The relative potency and tolerability of multidrug regimens used to treat infants and children infected with human immunodeficiency virus type 1 (HIV-1) are largely unknown. In Pediatric AIDS Clinical Trials Group (PACTG) Protocol 377, 181 infants and children were assigned to receive stavudine (d4T) plus nevirapine (NVP) and ritonavir (RTV); d4T plus lamivudine (3TC) and nelfinavir (NFV); d4T plus NVP and NFV; or d4T plus 3TC, NVP, and NFV. Eleven additional children received d4T and NVP plus NFV given twice daily. All subjects had not previously received protease inhibitors or nonnucleoside reverse-transcriptase inhibitors and all had been immunologically stable while receiving reverse-transcriptase inhibitor therapy. After 48 weeks of therapy, 17 (41%) of 41 subjects receiving d4T-NVP-RTV, 13 (30%) of 44 receiving d4T-NVP-NFV, 21 (42%) of 50 receiving d4T-3TC and NFV (3 times daily), and 22 (52%) of 42 receiving d4T-3TC-NVP-NFV were still receiving their assigned therapy and had HIV-1 RNA suppression to ≤400 copies/mL. These regimens were similar in their drug activity, but the 4-drug regimen offered slightly more durable suppression of viremia.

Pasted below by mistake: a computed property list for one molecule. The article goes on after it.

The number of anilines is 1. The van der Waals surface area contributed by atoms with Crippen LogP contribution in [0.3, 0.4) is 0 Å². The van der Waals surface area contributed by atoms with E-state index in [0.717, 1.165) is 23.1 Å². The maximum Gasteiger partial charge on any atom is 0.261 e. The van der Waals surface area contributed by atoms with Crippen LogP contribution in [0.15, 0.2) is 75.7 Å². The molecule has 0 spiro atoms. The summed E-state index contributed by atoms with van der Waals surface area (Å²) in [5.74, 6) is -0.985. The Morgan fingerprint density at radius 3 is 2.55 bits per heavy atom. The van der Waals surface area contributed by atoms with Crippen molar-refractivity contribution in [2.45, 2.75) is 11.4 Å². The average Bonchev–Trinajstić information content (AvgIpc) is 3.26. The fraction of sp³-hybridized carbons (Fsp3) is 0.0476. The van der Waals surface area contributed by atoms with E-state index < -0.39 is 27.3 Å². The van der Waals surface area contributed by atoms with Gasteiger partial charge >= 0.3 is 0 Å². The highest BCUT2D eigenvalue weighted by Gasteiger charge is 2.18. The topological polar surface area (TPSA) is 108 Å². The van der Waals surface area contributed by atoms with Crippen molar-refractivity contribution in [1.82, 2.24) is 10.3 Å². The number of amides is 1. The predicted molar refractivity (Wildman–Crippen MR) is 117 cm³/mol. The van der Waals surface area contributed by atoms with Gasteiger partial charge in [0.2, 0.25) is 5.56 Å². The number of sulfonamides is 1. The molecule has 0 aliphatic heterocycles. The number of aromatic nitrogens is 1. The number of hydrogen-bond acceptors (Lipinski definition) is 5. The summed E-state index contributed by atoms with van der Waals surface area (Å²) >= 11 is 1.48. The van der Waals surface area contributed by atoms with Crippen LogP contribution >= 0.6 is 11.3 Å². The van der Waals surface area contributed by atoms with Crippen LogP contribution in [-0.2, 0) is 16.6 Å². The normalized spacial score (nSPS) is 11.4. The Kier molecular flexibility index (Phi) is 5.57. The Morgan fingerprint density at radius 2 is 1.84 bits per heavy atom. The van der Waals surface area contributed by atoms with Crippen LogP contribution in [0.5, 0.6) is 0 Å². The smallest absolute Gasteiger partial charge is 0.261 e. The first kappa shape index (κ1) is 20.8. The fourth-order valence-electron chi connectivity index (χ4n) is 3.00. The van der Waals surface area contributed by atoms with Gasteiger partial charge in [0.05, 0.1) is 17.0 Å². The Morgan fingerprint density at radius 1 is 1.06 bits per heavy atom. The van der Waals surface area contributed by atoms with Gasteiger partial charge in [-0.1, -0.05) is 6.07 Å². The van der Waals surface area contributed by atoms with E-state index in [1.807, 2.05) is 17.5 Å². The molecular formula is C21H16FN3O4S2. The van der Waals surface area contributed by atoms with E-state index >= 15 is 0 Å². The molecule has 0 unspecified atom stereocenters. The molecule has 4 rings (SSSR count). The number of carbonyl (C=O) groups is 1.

Bibliographical noteFunding Information:
Financial support: Pediatric AIDS Clinical Trials Group of the National Institute of Allergy and Infectious Diseases; Pediatric/Perinatal HIV Clinical Trials Network of the National Institute of Child Health and Human Development; Abbott Laboratories; Agouron Pharmaceuticals; Boehringer-Ingelheim Pharmaceuticals; Bristol-Myers Squibb; and Glaxo-Wellcome. National Institute of Allergy and Infectious Diseases (grant AI-41110). P.K. is an Elizabeth Glaser Scientist supported by the Elizabeth Glaser Pediatric AIDS Foundation.